Not long ago, or Little by little (3): scarcity and subsistence in rural Suffolk

[For those who came in late… Start with Not long ago, or Little by little (1)]

Not long ago, in a place not far away and directly connected to you, something like this was happening…

A village in Suffolk [in the east of England], circa 1900:

There were seven children at home and father’s wages had been reduced to 10 shillings a week. Our cottage was nearly empty – except for people. There was a scrubbed brick floor and just one rug made of scraps of old clothes pegged into a sack… Six of us boys and girls slept in one bedroom and our parents and the baby slept in the other. There was no newspaper and nothing to read except the bible. All the village houses were like this.


Our food was apples, potatoes, swedes and bread, and we drank our tea without milk or sugar. Skim milk was bought from the farm but it was thought a luxury. Nobody could get enough to eat no matter how they tried. Two of my brothers were out to work. One was eight years old and he got 3 shillings a week, the other got about 7s. Our biggest trouble was water. There was no water near, it all had to be fetched from the foot of a hill nearly a mile away. “Drink all you can at school,’ we were told – there was a tap at school. I always remember the bitter metal taste of the tap in my mouth; it was cold – beautiful!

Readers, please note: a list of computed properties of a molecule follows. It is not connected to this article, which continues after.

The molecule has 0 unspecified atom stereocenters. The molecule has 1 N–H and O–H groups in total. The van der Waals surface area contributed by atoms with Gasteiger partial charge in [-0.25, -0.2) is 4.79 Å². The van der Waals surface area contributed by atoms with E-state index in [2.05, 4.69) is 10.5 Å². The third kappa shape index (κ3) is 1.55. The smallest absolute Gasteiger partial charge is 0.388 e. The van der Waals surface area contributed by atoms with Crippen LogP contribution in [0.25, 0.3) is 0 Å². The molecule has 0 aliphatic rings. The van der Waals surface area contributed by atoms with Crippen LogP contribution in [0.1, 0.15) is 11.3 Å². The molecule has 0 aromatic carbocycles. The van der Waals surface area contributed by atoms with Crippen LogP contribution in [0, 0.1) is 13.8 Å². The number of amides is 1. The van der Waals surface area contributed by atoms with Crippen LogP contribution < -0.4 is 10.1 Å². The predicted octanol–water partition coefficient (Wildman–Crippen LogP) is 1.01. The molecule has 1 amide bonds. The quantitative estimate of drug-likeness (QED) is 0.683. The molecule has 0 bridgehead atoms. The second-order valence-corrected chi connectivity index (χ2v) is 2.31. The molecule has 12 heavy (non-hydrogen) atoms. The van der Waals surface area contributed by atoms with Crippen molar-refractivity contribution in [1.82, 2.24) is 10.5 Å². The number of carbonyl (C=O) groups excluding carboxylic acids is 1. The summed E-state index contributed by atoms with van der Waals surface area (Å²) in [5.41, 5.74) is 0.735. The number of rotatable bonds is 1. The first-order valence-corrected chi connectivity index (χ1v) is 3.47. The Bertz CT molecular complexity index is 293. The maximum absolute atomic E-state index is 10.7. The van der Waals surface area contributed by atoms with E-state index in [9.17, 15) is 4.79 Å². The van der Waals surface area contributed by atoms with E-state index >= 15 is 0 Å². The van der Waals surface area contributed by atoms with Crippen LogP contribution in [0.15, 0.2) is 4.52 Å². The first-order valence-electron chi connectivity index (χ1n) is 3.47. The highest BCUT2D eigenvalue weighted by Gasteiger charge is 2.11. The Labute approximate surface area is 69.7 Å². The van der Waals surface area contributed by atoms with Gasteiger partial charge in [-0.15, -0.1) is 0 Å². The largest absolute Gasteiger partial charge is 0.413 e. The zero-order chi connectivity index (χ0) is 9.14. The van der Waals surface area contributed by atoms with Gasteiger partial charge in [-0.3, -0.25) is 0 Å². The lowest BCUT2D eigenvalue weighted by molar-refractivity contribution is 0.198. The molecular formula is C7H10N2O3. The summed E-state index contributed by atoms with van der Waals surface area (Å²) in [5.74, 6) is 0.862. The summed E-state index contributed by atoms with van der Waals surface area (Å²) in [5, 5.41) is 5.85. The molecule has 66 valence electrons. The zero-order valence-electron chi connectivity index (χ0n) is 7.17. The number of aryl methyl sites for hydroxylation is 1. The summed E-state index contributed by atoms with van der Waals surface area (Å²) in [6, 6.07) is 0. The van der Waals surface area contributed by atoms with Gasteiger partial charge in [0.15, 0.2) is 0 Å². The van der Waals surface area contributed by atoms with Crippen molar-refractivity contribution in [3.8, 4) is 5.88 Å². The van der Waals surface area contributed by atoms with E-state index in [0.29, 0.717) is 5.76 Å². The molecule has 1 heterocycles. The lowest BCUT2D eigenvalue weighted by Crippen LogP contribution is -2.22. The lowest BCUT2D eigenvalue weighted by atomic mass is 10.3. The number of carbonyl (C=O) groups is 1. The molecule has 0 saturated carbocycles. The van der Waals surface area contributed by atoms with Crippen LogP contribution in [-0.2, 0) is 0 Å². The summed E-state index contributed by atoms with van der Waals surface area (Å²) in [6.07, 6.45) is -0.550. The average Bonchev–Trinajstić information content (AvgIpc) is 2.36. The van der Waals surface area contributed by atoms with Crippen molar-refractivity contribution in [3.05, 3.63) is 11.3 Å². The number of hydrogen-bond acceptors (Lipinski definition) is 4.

There was no music in the village then except at chapel or the church and our family hurried from one to the other to hear all we could…



The school was useless. The farmers came and took boys away from it when they felt like it, the parson raided it for servants. The teacher was a respectable woman who did her best. Sometimes she would bring the Daily Graphic down and show us the news. I looked forward to leaving school so that I could get educated. I knew that education was in books, not in school: there were no books there. I was a child when I left but already I knew that our “learning” was rubbish, that our food was rubbish and that I should end as rubbish if I didn’t watch out.



[I gained weight when I joined the army] because it was the first time in my life there had been no strenuous work. I want to say this simply as a fact, that village people in Suffolk in my day were worked to death. It literally happened. It is not a figure of speech. I was worked mercilessly. I am not complaining about it. It is what happened to me… We were all delighted when war broke out.

“Leonard Thompson,” farm-worker – in Ronald Blythe‘s Akenfield

Akenfield is an oral history of a Suffolk village, written in the late 60s. It documents a way of life not far away, not long ago, but almost forgotten.

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